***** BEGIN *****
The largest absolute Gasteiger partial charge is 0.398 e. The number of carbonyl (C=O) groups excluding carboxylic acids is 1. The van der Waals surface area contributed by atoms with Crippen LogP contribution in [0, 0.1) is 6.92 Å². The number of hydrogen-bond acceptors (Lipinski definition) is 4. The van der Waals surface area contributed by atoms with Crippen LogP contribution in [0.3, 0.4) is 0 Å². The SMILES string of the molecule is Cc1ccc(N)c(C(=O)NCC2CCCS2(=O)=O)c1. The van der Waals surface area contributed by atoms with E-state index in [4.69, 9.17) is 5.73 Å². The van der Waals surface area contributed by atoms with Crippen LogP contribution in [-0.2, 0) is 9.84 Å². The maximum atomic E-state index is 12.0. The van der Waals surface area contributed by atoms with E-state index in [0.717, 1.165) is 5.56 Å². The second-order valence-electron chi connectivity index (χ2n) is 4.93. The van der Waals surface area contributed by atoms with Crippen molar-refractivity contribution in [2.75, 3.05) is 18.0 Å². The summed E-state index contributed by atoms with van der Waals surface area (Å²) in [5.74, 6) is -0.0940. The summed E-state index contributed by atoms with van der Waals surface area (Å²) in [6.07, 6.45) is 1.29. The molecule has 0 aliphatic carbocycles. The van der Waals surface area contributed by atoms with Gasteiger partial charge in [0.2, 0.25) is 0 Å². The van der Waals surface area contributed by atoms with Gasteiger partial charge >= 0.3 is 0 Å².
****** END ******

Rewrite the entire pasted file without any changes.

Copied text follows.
The largest absolute Gasteiger partial charge is 0.398 e. The number of carbonyl (C=O) groups excluding carboxylic acids is 1. The van der Waals surface area contributed by atoms with Crippen LogP contribution in [0, 0.1) is 6.92 Å². The number of hydrogen-bond acceptors (Lipinski definition) is 4. The van der Waals surface area contributed by atoms with Crippen LogP contribution in [0.3, 0.4) is 0 Å². The SMILES string of the molecule is Cc1ccc(N)c(C(=O)NCC2CCCS2(=O)=O)c1. The van der Waals surface area contributed by atoms with E-state index in [4.69, 9.17) is 5.73 Å². The van der Waals surface area contributed by atoms with Crippen LogP contribution in [-0.2, 0) is 9.84 Å². The maximum atomic E-state index is 12.0. The van der Waals surface area contributed by atoms with E-state index in [0.717, 1.165) is 5.56 Å². The second-order valence-electron chi connectivity index (χ2n) is 4.93. The van der Waals surface area contributed by atoms with Crippen molar-refractivity contribution in [2.75, 3.05) is 18.0 Å². The summed E-state index contributed by atoms with van der Waals surface area (Å²) in [5.74, 6) is -0.0940. The summed E-state index contributed by atoms with van der Waals surface area (Å²) in [6.07, 6.45) is 1.29. The molecule has 0 aliphatic carbocycles. The van der Waals surface area contributed by atoms with Gasteiger partial charge in [0.2, 0.25) is 0 Å². The van der Waals surface area contributed by atoms with Gasteiger partial charge >= 0.3 is 0 Å².